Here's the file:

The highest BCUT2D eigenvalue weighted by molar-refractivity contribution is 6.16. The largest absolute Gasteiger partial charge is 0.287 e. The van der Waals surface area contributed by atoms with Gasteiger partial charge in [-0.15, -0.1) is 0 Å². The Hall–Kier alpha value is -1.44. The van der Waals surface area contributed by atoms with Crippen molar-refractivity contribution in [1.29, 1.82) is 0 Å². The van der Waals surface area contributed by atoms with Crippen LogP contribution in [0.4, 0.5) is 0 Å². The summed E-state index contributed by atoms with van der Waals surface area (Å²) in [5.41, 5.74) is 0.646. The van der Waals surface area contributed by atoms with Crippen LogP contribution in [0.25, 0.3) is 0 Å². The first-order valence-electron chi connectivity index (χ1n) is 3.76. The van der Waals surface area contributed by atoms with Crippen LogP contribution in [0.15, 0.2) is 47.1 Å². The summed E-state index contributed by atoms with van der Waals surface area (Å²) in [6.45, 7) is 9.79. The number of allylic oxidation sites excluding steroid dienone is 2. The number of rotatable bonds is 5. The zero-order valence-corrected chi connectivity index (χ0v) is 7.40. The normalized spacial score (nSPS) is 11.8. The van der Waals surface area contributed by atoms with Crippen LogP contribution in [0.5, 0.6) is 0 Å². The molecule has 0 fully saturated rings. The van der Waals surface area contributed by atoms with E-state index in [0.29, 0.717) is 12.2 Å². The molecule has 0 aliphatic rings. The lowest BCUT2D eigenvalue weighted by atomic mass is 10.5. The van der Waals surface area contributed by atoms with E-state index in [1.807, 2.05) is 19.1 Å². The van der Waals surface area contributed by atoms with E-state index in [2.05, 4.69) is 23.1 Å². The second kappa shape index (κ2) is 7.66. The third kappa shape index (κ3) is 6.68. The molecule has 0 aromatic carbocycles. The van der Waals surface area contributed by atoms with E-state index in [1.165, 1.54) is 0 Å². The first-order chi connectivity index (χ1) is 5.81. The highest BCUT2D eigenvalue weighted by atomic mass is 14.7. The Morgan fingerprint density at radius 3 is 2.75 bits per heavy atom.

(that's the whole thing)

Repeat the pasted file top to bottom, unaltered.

The highest BCUT2D eigenvalue weighted by molar-refractivity contribution is 6.16. The largest absolute Gasteiger partial charge is 0.287 e. The van der Waals surface area contributed by atoms with Gasteiger partial charge in [-0.15, -0.1) is 0 Å². The Hall–Kier alpha value is -1.44. The van der Waals surface area contributed by atoms with Crippen molar-refractivity contribution in [1.29, 1.82) is 0 Å². The van der Waals surface area contributed by atoms with Crippen LogP contribution in [0.4, 0.5) is 0 Å². The summed E-state index contributed by atoms with van der Waals surface area (Å²) in [5.41, 5.74) is 0.646. The van der Waals surface area contributed by atoms with Crippen LogP contribution in [0.25, 0.3) is 0 Å². The first-order valence-electron chi connectivity index (χ1n) is 3.76. The van der Waals surface area contributed by atoms with Crippen LogP contribution in [0.15, 0.2) is 47.1 Å². The summed E-state index contributed by atoms with van der Waals surface area (Å²) in [6.45, 7) is 9.79. The number of allylic oxidation sites excluding steroid dienone is 2. The number of rotatable bonds is 5. The zero-order valence-corrected chi connectivity index (χ0v) is 7.40. The normalized spacial score (nSPS) is 11.8. The van der Waals surface area contributed by atoms with Crippen LogP contribution in [0.5, 0.6) is 0 Å². The molecule has 0 fully saturated rings. The van der Waals surface area contributed by atoms with E-state index in [0.29, 0.717) is 12.2 Å². The molecule has 0 aliphatic rings. The lowest BCUT2D eigenvalue weighted by atomic mass is 10.5. The van der Waals surface area contributed by atoms with E-state index in [1.807, 2.05) is 19.1 Å². The van der Waals surface area contributed by atoms with E-state index in [2.05, 4.69) is 23.1 Å². The second kappa shape index (κ2) is 7.66. The third kappa shape index (κ3) is 6.68. The molecule has 0 aromatic carbocycles. The van der Waals surface area contributed by atoms with E-state index in [1.165, 1.54) is 0 Å². The first-order chi connectivity index (χ1) is 5.81. The highest BCUT2D eigenvalue weighted by atomic mass is 14.7. The Morgan fingerprint density at radius 3 is 2.75 bits per heavy atom.